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Review of “The Morningside” by Téa Obreht

On Island City, potentially Manhattan, in a once opulent residential complex known as The Morningside, an 11-year-old girl observes and absorbs the dynamics of her community while harboring a deep longing to uncover the secrets of her own heritage.

Silvia resides with her family – her mother and her aunt, Ena, who serves as the building’s superintendent – as refugees from an undisclosed nation, each carrying remnants of their traditions and folklore in distinct ways. Ena cherishes the past, preserving relics and recounting folk tales from their homeland, while Silvia’s mother, motivated by personal reasons to sever ties with the past, discourages inquiries about her father and their previous life.

Obreht skillfully portrays Ena and Silvia’s mother as embodiments of contrasting approaches to exile – embracing the past versus embracing the present and future. Despite their differing outlooks, the characters are richly developed and avoid becoming mere symbols of dichotomous ideologies. The novel subtly suggests that holding on and letting go may share more similarities than initially perceived by both the characters and readers.

Silvia and her family participate in a “Repopulation Program,” awaiting resettlement in a project aimed at revitalizing a city abandoned by its inhabitants following environmental catastrophes. The elites have sought refuge in safer territories, leaving behind a desolate landscape. The family hails from a place simply referred to as “Back Home,” resonating with Obreht’s previous works set in a vaguely Balkan backdrop, symbolizing a blend of post-war, post-communist, and speculative European elements. The narrative style and thematic depth echo Obreht’s earlier endeavors, emphasizing the significance of storytelling in navigating personal and collective histories.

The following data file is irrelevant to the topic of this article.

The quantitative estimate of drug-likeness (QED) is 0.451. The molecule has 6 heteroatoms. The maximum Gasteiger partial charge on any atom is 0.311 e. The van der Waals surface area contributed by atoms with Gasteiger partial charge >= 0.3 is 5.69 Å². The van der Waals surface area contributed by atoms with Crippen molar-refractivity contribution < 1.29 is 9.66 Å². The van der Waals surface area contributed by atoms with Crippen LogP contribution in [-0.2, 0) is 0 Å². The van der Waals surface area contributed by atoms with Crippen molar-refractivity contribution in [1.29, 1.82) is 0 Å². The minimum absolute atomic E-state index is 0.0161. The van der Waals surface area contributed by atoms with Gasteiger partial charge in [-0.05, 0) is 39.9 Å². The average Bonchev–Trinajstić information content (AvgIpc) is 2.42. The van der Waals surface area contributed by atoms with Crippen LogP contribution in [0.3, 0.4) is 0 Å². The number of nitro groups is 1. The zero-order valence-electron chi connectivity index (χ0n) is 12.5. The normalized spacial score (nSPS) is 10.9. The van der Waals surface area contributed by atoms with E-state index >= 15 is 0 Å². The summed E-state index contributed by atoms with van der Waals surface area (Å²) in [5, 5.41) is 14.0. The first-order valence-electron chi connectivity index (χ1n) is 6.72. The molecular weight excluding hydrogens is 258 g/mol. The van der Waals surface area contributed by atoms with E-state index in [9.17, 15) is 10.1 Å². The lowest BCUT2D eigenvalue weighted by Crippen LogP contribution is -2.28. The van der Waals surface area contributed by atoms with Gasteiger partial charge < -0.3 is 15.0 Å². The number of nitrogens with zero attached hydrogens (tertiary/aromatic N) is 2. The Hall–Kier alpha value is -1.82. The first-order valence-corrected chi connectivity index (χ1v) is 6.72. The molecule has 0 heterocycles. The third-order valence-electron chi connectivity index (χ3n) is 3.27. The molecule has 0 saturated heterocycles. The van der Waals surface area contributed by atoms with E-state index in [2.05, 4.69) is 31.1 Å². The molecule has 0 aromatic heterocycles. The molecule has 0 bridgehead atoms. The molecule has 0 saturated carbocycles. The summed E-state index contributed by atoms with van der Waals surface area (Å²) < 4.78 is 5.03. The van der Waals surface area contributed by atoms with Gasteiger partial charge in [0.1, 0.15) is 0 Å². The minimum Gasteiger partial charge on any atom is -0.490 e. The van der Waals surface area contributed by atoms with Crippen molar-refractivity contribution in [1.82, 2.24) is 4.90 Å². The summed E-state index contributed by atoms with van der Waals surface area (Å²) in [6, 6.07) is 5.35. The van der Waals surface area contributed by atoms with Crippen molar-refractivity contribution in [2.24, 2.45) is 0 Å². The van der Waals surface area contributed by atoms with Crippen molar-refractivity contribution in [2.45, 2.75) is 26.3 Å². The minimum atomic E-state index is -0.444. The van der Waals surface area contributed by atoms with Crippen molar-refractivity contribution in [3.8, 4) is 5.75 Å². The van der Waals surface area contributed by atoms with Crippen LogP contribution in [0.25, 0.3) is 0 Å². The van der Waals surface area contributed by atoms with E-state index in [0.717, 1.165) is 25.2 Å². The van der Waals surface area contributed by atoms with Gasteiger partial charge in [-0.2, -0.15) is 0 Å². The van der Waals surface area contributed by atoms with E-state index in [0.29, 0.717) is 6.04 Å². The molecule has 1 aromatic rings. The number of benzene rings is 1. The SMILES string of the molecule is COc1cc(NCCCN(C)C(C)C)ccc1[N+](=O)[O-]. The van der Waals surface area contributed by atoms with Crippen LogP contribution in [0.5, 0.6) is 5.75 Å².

The concept of “Back Home” transcends a specific geographical reference, embodying the universal experience of displacement and longing for one’s roots. The characters converse in a language termed “Ours,” a subtle yet poignant detail reflecting Obreht’s nuanced approach to weighty themes without succumbing to didacticism or overt symbolism.

Silvia’s inquisitive nature is piqued by her mother’s enigmatic past and Ena’s tales of the Vila, a spirit forced to wander due to global upheavals. The enigmatic artist Bezi Duras, also a fellow refugee, and his peculiar companions intrigue Silvia, hinting at hidden realms beneath the surface. Following Ena’s sudden demise, Silvia embarks on a journey of discovery, unveiling layers of mystery and magic woven into the fabric of her reality.

In Silvia, Obreht crafts a captivating protagonist whose youthful perspective infuses the narrative with humor, curiosity, and a tinge of apprehension. Supported by a diverse cast including the inquisitive Mila and the enigmatic writer Lewis May, the novel transcends dystopian undertones to offer a hopeful vision of a society rebuilding itself post-crisis. Themes of resilience, community, and solidarity shine through, exemplified by initiatives like the underground radio station Drowned City Dispatch, underscoring the narrative’s focus on unity amidst adversity.